Next we headed to Brownsman Island which hosts the National Trust rangers who live inside the tiny cottage for months on end.

Our tour concluded when we reached Longstone, which has been the site of hundreds of shipwrecks and many brave rescues. One such event was when a ship called Forfarshire was wrecked off the coast of Longstone in 1838, there were several survivors but the sea was too rough for the life boats to emerge from Seahouses. Luckily the lighthouse keeper of Brownstone and his daughter, a woman called Grace Darling, headed out in their wooden dinghy to rescue the stranded sailors. Thanks to efforts of the young girl and her father 9 more lives were saved that night. Soon tale spread of Grace’s heroic efforts and she became something of a national hero, over £700 were donated to Grace and her father (millions in today’s money), include £50 from Queen Victoria. Portrait painters arrived at her home in order to capture her likeness, and hundreds of gifts, letters, and even marriage proposals were sent to her. Sadly though Grace passed away only 4 years later at the age of 26, a victim of tuberculosis. Today her legacy is preserved in a museum at Bamburgh and there is always a lifeboat named Grace Darling in Seahouses Lifeboat Station.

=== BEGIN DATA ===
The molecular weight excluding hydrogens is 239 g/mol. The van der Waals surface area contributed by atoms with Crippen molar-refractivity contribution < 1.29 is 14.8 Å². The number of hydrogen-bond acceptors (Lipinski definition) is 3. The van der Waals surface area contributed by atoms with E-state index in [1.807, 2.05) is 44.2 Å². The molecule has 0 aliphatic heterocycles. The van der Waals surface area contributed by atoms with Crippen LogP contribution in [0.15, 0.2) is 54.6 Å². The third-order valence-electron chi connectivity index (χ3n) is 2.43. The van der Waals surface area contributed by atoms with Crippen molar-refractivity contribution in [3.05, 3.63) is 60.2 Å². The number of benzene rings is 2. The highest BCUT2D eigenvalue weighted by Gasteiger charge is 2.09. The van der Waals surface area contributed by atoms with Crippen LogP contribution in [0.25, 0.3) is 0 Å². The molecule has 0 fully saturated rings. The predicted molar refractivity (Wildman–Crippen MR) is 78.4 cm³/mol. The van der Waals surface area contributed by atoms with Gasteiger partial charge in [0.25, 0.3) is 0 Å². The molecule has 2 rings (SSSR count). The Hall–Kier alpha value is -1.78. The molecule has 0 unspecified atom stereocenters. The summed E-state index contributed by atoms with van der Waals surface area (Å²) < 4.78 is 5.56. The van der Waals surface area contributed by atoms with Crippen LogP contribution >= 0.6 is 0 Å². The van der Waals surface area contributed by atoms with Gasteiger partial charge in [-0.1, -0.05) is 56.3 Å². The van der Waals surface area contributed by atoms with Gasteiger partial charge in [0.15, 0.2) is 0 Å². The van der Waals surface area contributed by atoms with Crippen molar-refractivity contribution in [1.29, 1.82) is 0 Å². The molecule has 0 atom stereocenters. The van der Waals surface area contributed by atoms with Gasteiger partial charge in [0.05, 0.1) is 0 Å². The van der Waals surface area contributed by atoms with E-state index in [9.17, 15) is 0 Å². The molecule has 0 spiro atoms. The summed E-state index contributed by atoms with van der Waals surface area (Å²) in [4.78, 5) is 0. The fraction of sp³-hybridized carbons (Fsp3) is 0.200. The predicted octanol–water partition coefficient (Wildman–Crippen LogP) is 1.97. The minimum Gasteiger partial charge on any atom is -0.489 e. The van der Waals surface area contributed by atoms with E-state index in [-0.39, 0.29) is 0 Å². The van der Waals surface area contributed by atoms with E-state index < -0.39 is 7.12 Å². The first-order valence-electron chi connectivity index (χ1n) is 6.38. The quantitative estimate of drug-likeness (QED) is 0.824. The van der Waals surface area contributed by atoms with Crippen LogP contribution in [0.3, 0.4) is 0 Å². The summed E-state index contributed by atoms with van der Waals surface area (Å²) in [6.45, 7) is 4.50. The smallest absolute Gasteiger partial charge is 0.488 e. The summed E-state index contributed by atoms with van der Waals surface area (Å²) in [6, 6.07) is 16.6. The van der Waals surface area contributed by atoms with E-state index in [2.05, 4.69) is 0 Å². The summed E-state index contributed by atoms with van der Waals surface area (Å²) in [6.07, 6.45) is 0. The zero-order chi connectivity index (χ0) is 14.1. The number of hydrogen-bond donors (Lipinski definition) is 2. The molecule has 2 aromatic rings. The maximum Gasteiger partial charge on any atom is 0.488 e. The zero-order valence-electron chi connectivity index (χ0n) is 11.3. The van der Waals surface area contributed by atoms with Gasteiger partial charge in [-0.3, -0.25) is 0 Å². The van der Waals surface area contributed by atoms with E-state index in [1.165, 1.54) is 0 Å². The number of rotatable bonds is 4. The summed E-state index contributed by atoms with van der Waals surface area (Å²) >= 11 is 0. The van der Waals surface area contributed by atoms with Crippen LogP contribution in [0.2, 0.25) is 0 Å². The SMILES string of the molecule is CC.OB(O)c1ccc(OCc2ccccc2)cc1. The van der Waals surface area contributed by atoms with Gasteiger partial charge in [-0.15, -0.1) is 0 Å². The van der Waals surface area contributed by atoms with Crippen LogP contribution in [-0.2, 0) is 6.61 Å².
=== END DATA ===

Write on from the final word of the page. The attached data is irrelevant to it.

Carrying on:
If you enjoyed this tale feel free to write in the comments, or leave like and thanks for reading.

And don’t forget to check out my first Northumberland post in this link

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    1. Interesting, whereabouts in Iceland did you see them, I’ve been to Iceland before but I was never got the chance to visit any bird colonies, it’d be nice to know where some are encase I ever go back there


  1. The most impressive location is probably Látrabjarg, at the very end of the north-west fjords (the so-called westernmost point of Europe). You arrive with the road to the top of 400-meter-high cliffs, in the middle of nowhere basically. Puffins in their burrows are easily seen, and if you dare, you will see the two species of Uria guillemots in the cliffs. We looked for Razorbills, but couldn’t find any there. Truly stunning.
    Another lovely location is Flatey Island, between Snæfellsnes and the fjords: Puffins, Black guillemots and Arctic terns by the hundred.
    Then there are Puffins all along the south coast of the island. We saw them in Vik for instance, at Reynisfjara Beach or in Dyrholaey. In Ingolfshofdi, a tractor takes you to an almost-island where Puffins and Great Skuas nest.
    Vestmann Islands are also good for seabirds (shearwaters for instance), but we didn’t go there.
    Finally, a whale watching tour can be interesting as well, as the captain relies on seabirds to locate the fish whales feed on. You may add Gannets to your list there, although they might be seen somewhere else (I don’t remember).

    But you visited Iceland during winter, didn’t you?

    Liked by 1 person